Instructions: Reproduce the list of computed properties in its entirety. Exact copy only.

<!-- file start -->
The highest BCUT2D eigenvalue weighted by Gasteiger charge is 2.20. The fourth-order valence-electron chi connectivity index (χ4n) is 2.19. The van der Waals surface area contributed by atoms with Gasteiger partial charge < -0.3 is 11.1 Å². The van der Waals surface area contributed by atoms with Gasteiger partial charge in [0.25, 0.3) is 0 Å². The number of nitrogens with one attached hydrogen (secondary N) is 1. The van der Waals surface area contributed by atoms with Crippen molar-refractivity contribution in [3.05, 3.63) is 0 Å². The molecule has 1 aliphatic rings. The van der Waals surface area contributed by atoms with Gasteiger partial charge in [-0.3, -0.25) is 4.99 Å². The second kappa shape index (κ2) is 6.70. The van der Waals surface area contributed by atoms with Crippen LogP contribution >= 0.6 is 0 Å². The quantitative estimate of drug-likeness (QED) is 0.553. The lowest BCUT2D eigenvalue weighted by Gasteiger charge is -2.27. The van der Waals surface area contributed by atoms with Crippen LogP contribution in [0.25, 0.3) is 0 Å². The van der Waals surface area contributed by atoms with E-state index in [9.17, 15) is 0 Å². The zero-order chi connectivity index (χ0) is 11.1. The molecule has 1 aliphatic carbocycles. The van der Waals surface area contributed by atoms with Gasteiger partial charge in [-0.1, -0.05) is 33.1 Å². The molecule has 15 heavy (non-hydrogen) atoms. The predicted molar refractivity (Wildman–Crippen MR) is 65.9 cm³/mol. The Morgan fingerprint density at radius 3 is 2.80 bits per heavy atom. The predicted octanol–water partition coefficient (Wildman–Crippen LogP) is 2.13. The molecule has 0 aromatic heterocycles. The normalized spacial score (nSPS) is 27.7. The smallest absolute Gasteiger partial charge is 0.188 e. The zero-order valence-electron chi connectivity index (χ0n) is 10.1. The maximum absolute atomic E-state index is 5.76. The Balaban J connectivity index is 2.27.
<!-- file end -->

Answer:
The highest BCUT2D eigenvalue weighted by Gasteiger charge is 2.20. The fourth-order valence-electron chi connectivity index (χ4n) is 2.19. The van der Waals surface area contributed by atoms with Gasteiger partial charge < -0.3 is 11.1 Å². The van der Waals surface area contributed by atoms with Gasteiger partial charge in [0.25, 0.3) is 0 Å². The number of nitrogens with one attached hydrogen (secondary N) is 1. The van der Waals surface area contributed by atoms with Crippen molar-refractivity contribution in [3.05, 3.63) is 0 Å². The molecule has 1 aliphatic rings. The van der Waals surface area contributed by atoms with Gasteiger partial charge in [-0.3, -0.25) is 4.99 Å². The second kappa shape index (κ2) is 6.70. The van der Waals surface area contributed by atoms with Crippen LogP contribution >= 0.6 is 0 Å². The quantitative estimate of drug-likeness (QED) is 0.553. The lowest BCUT2D eigenvalue weighted by Gasteiger charge is -2.27. The van der Waals surface area contributed by atoms with Crippen LogP contribution in [0.25, 0.3) is 0 Å². The van der Waals surface area contributed by atoms with E-state index in [9.17, 15) is 0 Å². The zero-order chi connectivity index (χ0) is 11.1. The molecule has 1 aliphatic carbocycles. The van der Waals surface area contributed by atoms with Gasteiger partial charge in [-0.1, -0.05) is 33.1 Å². The molecule has 15 heavy (non-hydrogen) atoms. The predicted molar refractivity (Wildman–Crippen MR) is 65.9 cm³/mol. The Morgan fingerprint density at radius 3 is 2.80 bits per heavy atom. The predicted octanol–water partition coefficient (Wildman–Crippen LogP) is 2.13. The molecule has 0 aromatic heterocycles. The normalized spacial score (nSPS) is 27.7. The smallest absolute Gasteiger partial charge is 0.188 e. The zero-order valence-electron chi connectivity index (χ0n) is 10.1. The maximum absolute atomic E-state index is 5.76. The Balaban J connectivity index is 2.27.